$1.5 million grant will help connect people with health professionals in Oakville, Burlington, Milton


Published March 22, 2024 at 11:30 am

The Ontario government is investing more than $1.5 million to connect people to primary care teams in Oakville, Burlington, Milton and Halton Hills.

This is part of Ontario’s $110 million investment to connect up to 328,000 people to primary care teams.

“This investment in Oakville’s primary care through Support House reflects our commitment to ensuring every resident has access to the care they need,” said Oakville MPP Stephen Crawford.

“This investment will significantly grow our primary care capacity in Oakville and serve nearly 4,000 residents in our community. I am proud and optimistic for our community as we advance towards connecting all Ontarians to quality primary care.”

Ontario currently leads the country with 90 percent of people connected to a regular health care provider, according to the province. As a next step to close the gap for people not connected, the province is supporting the expansion of interprofessional primary care teams in Oakville.

“Access to supportive housing is a serious need facing many communities across Ontario, and including in Oakville,” said Oakville-North Burlington MPP Effie Triantafilopoulos.

“Our government’s investment in primary care through Support House will significantly grow our primary care capacity in Oakville and ensure more people have access to quality primary care”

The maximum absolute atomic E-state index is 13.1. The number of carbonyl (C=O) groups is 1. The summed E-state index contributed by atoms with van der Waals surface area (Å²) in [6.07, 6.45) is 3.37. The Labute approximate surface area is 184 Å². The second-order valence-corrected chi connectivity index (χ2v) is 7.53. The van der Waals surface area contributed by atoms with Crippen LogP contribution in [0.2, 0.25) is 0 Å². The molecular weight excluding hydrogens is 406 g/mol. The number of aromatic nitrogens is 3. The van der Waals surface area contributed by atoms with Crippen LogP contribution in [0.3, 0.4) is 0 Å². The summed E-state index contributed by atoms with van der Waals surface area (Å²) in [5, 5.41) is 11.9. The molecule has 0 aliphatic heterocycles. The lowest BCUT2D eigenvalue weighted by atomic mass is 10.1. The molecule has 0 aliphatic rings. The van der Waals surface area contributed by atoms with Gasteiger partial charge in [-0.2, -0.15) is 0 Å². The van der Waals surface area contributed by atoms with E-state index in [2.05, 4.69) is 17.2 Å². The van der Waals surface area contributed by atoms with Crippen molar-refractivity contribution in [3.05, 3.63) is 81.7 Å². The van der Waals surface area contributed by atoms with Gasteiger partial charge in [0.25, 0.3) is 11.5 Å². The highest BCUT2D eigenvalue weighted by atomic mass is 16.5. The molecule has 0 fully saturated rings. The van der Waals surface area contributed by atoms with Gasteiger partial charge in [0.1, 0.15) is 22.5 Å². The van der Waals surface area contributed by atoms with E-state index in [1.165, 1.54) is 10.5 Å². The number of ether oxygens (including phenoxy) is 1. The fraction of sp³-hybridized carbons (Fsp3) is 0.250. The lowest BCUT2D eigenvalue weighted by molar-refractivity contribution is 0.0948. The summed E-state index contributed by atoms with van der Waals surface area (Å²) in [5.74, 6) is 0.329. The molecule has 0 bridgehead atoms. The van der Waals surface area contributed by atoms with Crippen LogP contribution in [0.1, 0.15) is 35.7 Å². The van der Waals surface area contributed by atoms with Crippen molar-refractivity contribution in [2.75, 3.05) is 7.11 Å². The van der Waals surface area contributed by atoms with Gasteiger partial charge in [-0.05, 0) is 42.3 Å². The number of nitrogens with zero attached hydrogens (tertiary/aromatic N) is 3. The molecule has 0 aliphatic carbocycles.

Interprofessional primary care teams connect people to a range of health professionals who work together under one roof, including doctors, nurse practitioners, registered and practical nurses, physiotherapists, social workers and dietitians, among others.

Timely access to primary care helps people stay healthier for longer with faster diagnosis and treatment, as well as more consistent support managing their day-to-day health while relieving pressures on emergency departments and walk-in clinics.

In addition to other investments to expand medical school spots and efforts to break down barriers so highly-skilled internationally-trained doctors can care for people in Ontario, Ministry of Health modelling shows these initiatives will help connect up to 98 per cent of people in Ontario to primary care in the next several years.

“People who are unhoused with complex mental illness, substance use and other medical concerns are not well served by existing healthcare service delivery models,” said Paul Gregory, executive director of Support House.

“This funding will expand and enhance the unhoused population’s access to primary care, which will help improve people’s health outcomes.”

inhalton's Editorial Standards and Policies advertising